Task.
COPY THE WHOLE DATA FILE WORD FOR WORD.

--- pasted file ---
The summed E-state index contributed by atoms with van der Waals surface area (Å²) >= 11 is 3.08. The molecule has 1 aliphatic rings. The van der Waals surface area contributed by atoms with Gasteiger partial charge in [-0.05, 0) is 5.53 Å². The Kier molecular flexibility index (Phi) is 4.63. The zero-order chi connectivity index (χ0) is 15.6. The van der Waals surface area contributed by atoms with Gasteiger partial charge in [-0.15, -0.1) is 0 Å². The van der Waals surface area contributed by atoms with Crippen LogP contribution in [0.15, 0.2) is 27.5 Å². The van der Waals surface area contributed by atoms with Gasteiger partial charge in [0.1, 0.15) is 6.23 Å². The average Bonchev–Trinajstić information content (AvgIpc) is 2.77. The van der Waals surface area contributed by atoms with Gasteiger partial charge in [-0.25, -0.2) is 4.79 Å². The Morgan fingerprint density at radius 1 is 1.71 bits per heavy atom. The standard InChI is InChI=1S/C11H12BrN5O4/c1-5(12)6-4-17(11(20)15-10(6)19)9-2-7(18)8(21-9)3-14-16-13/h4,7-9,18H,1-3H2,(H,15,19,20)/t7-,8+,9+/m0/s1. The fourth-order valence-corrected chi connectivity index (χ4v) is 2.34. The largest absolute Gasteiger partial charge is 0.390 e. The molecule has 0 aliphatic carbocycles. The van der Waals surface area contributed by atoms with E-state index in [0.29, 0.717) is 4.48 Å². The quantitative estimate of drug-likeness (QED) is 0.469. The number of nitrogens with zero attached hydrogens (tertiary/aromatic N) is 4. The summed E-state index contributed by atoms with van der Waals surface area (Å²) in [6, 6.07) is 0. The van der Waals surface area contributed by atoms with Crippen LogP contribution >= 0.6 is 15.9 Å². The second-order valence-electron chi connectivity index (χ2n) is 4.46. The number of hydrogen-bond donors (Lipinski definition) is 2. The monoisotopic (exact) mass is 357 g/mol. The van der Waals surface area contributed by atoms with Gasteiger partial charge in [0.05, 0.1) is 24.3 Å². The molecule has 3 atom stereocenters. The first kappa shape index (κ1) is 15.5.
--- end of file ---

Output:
The summed E-state index contributed by atoms with van der Waals surface area (Å²) >= 11 is 3.08. The molecule has 1 aliphatic rings. The van der Waals surface area contributed by atoms with Gasteiger partial charge in [-0.05, 0) is 5.53 Å². The Kier molecular flexibility index (Phi) is 4.63. The zero-order chi connectivity index (χ0) is 15.6. The van der Waals surface area contributed by atoms with Gasteiger partial charge in [-0.15, -0.1) is 0 Å². The van der Waals surface area contributed by atoms with Crippen LogP contribution in [0.15, 0.2) is 27.5 Å². The van der Waals surface area contributed by atoms with Gasteiger partial charge in [0.1, 0.15) is 6.23 Å². The average Bonchev–Trinajstić information content (AvgIpc) is 2.77. The van der Waals surface area contributed by atoms with Gasteiger partial charge in [-0.25, -0.2) is 4.79 Å². The Morgan fingerprint density at radius 1 is 1.71 bits per heavy atom. The standard InChI is InChI=1S/C11H12BrN5O4/c1-5(12)6-4-17(11(20)15-10(6)19)9-2-7(18)8(21-9)3-14-16-13/h4,7-9,18H,1-3H2,(H,15,19,20)/t7-,8+,9+/m0/s1. The fourth-order valence-corrected chi connectivity index (χ4v) is 2.34. The largest absolute Gasteiger partial charge is 0.390 e. The molecule has 0 aliphatic carbocycles. The van der Waals surface area contributed by atoms with E-state index in [0.29, 0.717) is 4.48 Å². The quantitative estimate of drug-likeness (QED) is 0.469. The number of nitrogens with zero attached hydrogens (tertiary/aromatic N) is 4. The summed E-state index contributed by atoms with van der Waals surface area (Å²) in [6, 6.07) is 0. The van der Waals surface area contributed by atoms with Crippen LogP contribution >= 0.6 is 15.9 Å². The second-order valence-electron chi connectivity index (χ2n) is 4.46. The number of hydrogen-bond donors (Lipinski definition) is 2. The monoisotopic (exact) mass is 357 g/mol. The van der Waals surface area contributed by atoms with Gasteiger partial charge in [0.05, 0.1) is 24.3 Å². The molecule has 3 atom stereocenters. The first kappa shape index (κ1) is 15.5.